Potassium Chloride Factory by Lop Lake Basin, China40.5N 90.5E
Visible just above the center of this image is Lop Lake or Lop Nur, a group of small, now seasonal salt lake sand marshes between the Taklamakan and Kuruktag deserts in the Bayingolin Mongol Autonomous Prefecture, southeastern portion of Xinjiang Uygur Autonomous Region in the People’s Republic of China.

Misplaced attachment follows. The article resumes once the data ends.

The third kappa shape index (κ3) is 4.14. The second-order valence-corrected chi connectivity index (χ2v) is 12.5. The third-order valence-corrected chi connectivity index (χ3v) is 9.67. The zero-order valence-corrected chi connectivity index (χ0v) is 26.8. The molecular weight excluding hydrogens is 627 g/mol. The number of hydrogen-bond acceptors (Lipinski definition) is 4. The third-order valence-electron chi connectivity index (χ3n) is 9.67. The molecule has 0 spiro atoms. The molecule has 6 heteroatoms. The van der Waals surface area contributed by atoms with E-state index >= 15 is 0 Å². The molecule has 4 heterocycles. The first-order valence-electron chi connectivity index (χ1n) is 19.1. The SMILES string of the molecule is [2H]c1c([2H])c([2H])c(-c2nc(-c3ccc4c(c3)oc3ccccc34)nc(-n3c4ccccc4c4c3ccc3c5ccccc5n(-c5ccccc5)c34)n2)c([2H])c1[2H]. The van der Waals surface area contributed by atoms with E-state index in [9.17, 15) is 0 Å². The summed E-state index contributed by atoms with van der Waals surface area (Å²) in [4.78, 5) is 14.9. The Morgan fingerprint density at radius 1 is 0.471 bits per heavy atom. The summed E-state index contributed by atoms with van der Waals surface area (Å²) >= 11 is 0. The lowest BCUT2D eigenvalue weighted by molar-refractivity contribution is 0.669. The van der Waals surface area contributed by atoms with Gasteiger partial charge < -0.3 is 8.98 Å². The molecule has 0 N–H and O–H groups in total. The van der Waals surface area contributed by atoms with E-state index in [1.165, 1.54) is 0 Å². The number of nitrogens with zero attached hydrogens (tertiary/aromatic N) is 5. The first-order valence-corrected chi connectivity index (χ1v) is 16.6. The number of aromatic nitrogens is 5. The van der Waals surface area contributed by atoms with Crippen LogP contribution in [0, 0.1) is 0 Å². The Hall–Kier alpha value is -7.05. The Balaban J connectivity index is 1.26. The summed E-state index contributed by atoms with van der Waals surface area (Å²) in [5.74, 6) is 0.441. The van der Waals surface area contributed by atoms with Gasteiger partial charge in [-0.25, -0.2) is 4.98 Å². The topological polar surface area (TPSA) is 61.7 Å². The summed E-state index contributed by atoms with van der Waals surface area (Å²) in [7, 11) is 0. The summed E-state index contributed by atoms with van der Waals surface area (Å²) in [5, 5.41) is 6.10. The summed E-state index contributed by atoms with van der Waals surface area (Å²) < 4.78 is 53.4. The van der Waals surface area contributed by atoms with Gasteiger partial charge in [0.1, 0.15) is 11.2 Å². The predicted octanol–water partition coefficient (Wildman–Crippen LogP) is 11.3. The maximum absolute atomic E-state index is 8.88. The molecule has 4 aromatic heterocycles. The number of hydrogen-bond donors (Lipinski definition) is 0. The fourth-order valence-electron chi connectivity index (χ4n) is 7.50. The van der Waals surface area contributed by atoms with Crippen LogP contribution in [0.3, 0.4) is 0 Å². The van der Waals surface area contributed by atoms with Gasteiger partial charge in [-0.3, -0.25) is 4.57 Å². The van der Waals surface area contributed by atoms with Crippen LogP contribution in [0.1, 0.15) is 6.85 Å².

The lake system into which the Tarim River and Shule River empty is the last remnant of the historical post-glacial Tarim Lake, which once covered more than 10,000 km2 (3,900 sq mi) in the Tarim Basin. Lop Nur is hydrologically endorheic—it is landbound and there is no outlet. The lake system has largely dried up from its 1928 measured area of 3,100 km2 (1,200 sq mi) and the desert has spread by windblown sandy loess. This has shifted the lake system 30 to 40 kilometres (19 to 25 mi) westwards during the past 40 years. The rectangular, teal area just above the dry basin is a potassium chloride factory.